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Article
Publication date: 14 December 2010

Jane Salvage and Rob Keukens

This article explores the social context, prevalence and treatment of problems related to dual diagnosis in the countries of Eastern Europe, drawing on an extensive…

Abstract

This article explores the social context, prevalence and treatment of problems related to dual diagnosis in the countries of Eastern Europe, drawing on an extensive literature search as well as the authors' wide personal experience of working with mental health reformers in policy, education and service delivery in most countries in the region. It describes the region's historical and societal background, and sets out basic epidemiological information, including the rate and impact of mental illness and alcohol and substance abuse. It reviews what services are available for people with dual and triple diagnosis; outlines the barriers to progress; and makes recommendations for improvements.

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Advances in Dual Diagnosis, vol. 3 no. 3
Type: Research Article
ISSN: 1757-0972

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Article
Publication date: 1 January 1991

Jane Salvage

The issue of workforce planning in nursing is explored. The problemof nurse shortages and how this might be met are addressed. The conceptof skill mix in nursing is…

Abstract

The issue of workforce planning in nursing is explored. The problem of nurse shortages and how this might be met are addressed. The concept of skill mix in nursing is discussed and the ramifications clarified. It is noted that the most effective means of dealing with workforce planning is not by applying complex systems designed by others but by involving the staff themselves in solving the problem. The importance of making nursing staff feel valued is stressed. A case study outlining the development of quality cycles in an elderly persons′ unit is described.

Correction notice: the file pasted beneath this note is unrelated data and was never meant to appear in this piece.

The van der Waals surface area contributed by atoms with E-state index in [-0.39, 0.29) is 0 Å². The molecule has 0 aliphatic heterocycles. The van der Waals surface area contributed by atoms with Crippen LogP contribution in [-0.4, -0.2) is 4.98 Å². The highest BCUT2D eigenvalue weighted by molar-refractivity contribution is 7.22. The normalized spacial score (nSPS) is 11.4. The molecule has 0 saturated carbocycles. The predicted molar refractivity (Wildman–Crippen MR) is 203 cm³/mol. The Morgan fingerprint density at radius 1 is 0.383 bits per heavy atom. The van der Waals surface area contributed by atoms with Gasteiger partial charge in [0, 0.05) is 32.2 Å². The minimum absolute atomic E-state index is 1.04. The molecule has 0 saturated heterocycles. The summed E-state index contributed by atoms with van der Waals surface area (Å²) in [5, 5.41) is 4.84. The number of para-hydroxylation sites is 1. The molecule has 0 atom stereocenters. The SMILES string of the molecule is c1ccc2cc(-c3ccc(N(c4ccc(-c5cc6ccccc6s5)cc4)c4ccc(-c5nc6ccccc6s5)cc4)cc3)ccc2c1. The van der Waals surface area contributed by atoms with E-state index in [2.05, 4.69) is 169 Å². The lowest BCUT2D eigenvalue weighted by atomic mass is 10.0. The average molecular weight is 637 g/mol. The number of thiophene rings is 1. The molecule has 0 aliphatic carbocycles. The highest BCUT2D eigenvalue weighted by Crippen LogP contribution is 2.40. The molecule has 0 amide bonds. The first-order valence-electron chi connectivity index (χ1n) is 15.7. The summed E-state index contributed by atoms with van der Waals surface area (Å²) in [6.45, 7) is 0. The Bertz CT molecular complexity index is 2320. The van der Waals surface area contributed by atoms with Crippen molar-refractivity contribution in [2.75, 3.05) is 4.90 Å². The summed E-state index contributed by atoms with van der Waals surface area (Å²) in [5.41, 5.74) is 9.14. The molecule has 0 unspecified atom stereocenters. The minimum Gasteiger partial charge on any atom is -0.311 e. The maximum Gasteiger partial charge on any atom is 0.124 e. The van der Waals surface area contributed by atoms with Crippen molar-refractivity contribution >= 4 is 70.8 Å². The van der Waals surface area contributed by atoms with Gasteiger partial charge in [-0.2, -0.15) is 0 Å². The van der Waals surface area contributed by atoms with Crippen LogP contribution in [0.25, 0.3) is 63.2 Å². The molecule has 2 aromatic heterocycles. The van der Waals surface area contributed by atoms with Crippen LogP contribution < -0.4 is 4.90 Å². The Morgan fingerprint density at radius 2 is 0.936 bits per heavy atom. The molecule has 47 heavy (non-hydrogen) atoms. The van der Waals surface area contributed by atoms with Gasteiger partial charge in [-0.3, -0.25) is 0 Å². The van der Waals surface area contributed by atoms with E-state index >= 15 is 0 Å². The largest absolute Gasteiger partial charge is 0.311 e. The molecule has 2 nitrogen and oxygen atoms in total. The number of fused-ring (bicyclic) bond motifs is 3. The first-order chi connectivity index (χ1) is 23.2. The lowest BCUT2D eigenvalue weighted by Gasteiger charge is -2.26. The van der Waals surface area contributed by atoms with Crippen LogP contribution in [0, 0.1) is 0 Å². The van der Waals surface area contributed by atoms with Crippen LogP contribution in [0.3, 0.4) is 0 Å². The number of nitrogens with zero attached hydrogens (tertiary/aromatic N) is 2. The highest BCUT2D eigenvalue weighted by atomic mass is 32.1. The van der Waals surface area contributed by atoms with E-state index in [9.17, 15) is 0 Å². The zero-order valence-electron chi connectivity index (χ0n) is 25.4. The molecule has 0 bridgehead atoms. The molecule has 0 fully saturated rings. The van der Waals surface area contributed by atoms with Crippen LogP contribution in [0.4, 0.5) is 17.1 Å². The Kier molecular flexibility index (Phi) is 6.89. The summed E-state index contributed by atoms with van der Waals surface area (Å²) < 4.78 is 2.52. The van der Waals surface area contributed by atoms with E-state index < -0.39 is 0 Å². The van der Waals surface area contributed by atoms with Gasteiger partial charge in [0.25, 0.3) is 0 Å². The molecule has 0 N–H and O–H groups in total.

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Journal of Management in Medicine, vol. 5 no. 1
Type: Research Article
ISSN: 0268-9235

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Abstract

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Drugs and Alcohol Today, vol. 3 no. 4
Type: Research Article
ISSN: 1745-9265

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Article
Publication date: 14 December 2010

Liz Hughes

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Advances in Dual Diagnosis, vol. 3 no. 3
Type: Research Article
ISSN: 1757-0972

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Article
Publication date: 10 December 2019

Staffan Appelgren

The purpose of this paper is to adopt posthumanist perspectives on waste as traces of life to investigate how the alternative heritage work of redesigners transforms…

Abstract

Purpose

The purpose of this paper is to adopt posthumanist perspectives on waste as traces of life to investigate how the alternative heritage work of redesigners transforms discarded building materials into reuse interior designs. It combines recent research on waste, shifting focus from representational and symbolic aspects to its material and indexical relations to human life, with critical perspectives emphasising heritage as encompassing different and ambiguous ways of engaging with material transformation over time.

Design/methodology/approach

Anthropological fieldwork involving participant observation was conducted over six months to closely examine the entanglement between redesigners and reuse materials in interior design work.